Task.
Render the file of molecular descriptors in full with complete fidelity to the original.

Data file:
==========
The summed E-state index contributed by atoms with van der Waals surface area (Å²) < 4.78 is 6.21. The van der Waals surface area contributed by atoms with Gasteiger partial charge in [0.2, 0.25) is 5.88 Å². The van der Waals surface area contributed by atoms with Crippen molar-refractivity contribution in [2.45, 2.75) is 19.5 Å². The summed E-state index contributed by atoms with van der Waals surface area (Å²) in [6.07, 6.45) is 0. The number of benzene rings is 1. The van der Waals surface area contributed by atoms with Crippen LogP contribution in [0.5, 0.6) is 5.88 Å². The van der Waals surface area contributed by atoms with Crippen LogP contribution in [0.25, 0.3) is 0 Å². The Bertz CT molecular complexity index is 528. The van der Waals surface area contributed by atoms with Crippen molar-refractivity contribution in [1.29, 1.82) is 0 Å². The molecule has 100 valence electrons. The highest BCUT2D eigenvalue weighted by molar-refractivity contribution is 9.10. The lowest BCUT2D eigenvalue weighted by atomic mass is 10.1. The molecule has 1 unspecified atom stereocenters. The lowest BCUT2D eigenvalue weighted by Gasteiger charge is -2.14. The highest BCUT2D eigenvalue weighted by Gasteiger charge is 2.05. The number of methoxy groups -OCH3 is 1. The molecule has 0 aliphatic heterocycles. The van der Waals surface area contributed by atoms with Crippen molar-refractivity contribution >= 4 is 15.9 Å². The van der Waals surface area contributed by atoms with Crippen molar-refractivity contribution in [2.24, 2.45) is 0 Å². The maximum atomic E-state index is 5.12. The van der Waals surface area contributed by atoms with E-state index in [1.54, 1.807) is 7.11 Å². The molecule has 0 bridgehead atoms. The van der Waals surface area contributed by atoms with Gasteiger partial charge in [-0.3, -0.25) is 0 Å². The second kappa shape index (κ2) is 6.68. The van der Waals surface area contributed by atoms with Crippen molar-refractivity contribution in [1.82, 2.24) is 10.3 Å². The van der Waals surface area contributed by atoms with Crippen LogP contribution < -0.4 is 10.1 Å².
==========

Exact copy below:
The summed E-state index contributed by atoms with van der Waals surface area (Å²) < 4.78 is 6.21. The van der Waals surface area contributed by atoms with Gasteiger partial charge in [0.2, 0.25) is 5.88 Å². The van der Waals surface area contributed by atoms with Crippen molar-refractivity contribution in [2.45, 2.75) is 19.5 Å². The summed E-state index contributed by atoms with van der Waals surface area (Å²) in [6.07, 6.45) is 0. The number of benzene rings is 1. The van der Waals surface area contributed by atoms with Crippen LogP contribution in [0.5, 0.6) is 5.88 Å². The van der Waals surface area contributed by atoms with Crippen LogP contribution in [0.25, 0.3) is 0 Å². The Bertz CT molecular complexity index is 528. The van der Waals surface area contributed by atoms with Crippen molar-refractivity contribution in [1.29, 1.82) is 0 Å². The molecule has 100 valence electrons. The highest BCUT2D eigenvalue weighted by molar-refractivity contribution is 9.10. The lowest BCUT2D eigenvalue weighted by atomic mass is 10.1. The molecule has 1 unspecified atom stereocenters. The lowest BCUT2D eigenvalue weighted by Gasteiger charge is -2.14. The highest BCUT2D eigenvalue weighted by Gasteiger charge is 2.05. The number of methoxy groups -OCH3 is 1. The molecule has 0 aliphatic heterocycles. The van der Waals surface area contributed by atoms with Crippen molar-refractivity contribution >= 4 is 15.9 Å². The van der Waals surface area contributed by atoms with Crippen molar-refractivity contribution in [2.24, 2.45) is 0 Å². The maximum atomic E-state index is 5.12. The van der Waals surface area contributed by atoms with E-state index in [1.54, 1.807) is 7.11 Å². The molecule has 0 bridgehead atoms. The van der Waals surface area contributed by atoms with Gasteiger partial charge in [-0.3, -0.25) is 0 Å². The second kappa shape index (κ2) is 6.68. The van der Waals surface area contributed by atoms with Crippen molar-refractivity contribution in [1.82, 2.24) is 10.3 Å². The van der Waals surface area contributed by atoms with Crippen LogP contribution < -0.4 is 10.1 Å².